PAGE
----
Interview: Elliot Clay, The State of Things

The State of Things is a new British musical, written by The AC Group’s artistic directors Elliot Clay and Thomas Attwood. Inspired by their own schooldays nostalgia and the current political situation, it’s the story of a high school band who find out the school is being forced to cut its music course. The show follows the young people’s fight to save their course, as they learn to live and love in austerity Britain.

“Myself and Thomas – the show’s book writer and director – grew up together, so The State of Things is semi-autobiographical, based on our own experiences and encounters with austerity both at school and at home,” explains Elliot. “Arts funding, both in schools and in general, seems to be falling every day the current government is in power. I’ve had people contacting me on Twitter, some of them music teachers, expressing their dismay at the effects of austerity on funding in schools, particularly in creative subjects.

“It’s also a musical about young people in the north, written by young people from the north – it’s these stories that need to be voiced. I hope that the story we tell will, at the very least, open up a discussion with members of our audience, no matter where they sit on the political spectrum. Theatre alone can’t change the world, but it can affect the way people think, talk and vote.”

As composer and lyricist, Elliot’s been enjoying the chance to work with different musical styles: “In terms of musical inspiration, it was a chance to write in styles that you usually wouldn’t find work in a musical. Because all the songs in the show are the songs that the ‘band’ have written, it allowed me to draw on inspiration from The Rolling Stones, Adele, The Beatles, Coldplay, and of course put in some crazy guitar solos!”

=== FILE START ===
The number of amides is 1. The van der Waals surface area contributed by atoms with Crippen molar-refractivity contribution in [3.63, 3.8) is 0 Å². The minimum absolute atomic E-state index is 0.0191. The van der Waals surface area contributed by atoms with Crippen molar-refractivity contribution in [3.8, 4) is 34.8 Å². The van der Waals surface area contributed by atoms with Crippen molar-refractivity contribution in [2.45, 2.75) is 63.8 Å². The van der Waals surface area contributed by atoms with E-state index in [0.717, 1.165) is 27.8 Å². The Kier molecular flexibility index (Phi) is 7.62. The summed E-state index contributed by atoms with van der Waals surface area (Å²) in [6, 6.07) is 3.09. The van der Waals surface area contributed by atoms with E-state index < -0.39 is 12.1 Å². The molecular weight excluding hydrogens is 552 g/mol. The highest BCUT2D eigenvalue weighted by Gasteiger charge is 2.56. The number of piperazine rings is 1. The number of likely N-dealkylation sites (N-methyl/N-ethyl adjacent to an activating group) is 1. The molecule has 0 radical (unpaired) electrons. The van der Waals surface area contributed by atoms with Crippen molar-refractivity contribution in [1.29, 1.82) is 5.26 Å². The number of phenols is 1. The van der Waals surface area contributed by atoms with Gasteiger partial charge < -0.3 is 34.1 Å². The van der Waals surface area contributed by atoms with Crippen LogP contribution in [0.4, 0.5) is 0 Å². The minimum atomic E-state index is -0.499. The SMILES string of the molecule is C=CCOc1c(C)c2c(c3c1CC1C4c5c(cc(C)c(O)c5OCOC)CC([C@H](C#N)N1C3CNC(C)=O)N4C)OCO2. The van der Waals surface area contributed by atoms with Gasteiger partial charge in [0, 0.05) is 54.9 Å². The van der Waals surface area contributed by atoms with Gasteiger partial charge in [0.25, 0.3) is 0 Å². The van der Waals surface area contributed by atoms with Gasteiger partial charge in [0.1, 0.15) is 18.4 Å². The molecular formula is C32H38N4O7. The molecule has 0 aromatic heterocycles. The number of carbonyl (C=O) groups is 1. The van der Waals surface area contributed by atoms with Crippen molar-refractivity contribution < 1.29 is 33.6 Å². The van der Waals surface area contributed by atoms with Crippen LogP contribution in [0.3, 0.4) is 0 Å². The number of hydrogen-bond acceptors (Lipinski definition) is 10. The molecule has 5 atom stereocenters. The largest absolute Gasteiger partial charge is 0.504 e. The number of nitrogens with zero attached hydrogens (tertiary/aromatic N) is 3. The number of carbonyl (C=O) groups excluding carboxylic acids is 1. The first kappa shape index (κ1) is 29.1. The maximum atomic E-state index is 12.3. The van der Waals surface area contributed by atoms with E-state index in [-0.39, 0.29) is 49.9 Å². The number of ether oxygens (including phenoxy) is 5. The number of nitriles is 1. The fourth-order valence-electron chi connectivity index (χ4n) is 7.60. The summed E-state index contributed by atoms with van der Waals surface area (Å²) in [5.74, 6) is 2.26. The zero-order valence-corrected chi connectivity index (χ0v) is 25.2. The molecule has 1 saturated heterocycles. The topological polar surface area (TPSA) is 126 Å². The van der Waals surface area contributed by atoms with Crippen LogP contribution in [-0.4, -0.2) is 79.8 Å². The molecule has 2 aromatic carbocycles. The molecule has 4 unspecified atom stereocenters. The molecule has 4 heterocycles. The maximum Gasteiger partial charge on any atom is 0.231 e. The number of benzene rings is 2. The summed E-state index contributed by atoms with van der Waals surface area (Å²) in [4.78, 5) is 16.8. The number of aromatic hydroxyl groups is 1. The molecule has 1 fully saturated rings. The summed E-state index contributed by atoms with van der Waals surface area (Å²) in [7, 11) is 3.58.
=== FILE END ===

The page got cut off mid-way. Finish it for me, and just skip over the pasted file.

Following The AC Group’s acclaimed productions of Macbeth and Side By Side By Sondheim, the company are looking forward – with a little trepidation – to returning to the Brockley Jack Studio Theatre, this time with an original piece: “In the words of Stephen Sondheim – ‘excited and scared’!” admits Elliot. “It’s a real privilege to shape every artistic detail of the production, but we couldn’t do it without the brilliance of our creative team and cast.

“I’m incredibly lucky to be working with a supremely talented cast of young actors, all of whom play multiple instruments live on stage every night. It’s such a joy telling this story and sharing the stage with them.”

Surprisingly, the show has only been in development for three months. “Kate Bannister, the artistic director of the Jack Studio let us know in May that there was potentially a free slot for a production in September, and we instantly knew we wanted to write and stage The State of Things,” says Elliot. “Since then the ensuing three months have been a wonderful, crazy and thrilling blur.”

The AC Group was founded by Elliot and Thomas in 2014, when they staged a sell-out musical theatre concert in Covent Garden, with a cast and orchestra of over 50. “Since then we’ve been lucky enough to stage revivals such as the 40th anniversary production of Side By Side By Sondheim at the Jack Studio and Theatre Royal Drury Lane, and Macbeth, which was nominated for 2 off-West End awards – alongside developing our new writing. It’s been an exciting journey so far and we’d love to see you at the premiere of The State of Things.”

Book now for The State of Things at the Brockley Jack Studio Theatre from 7th-23rd September.

Review: Handbagged at Upstairs at the Gatehouse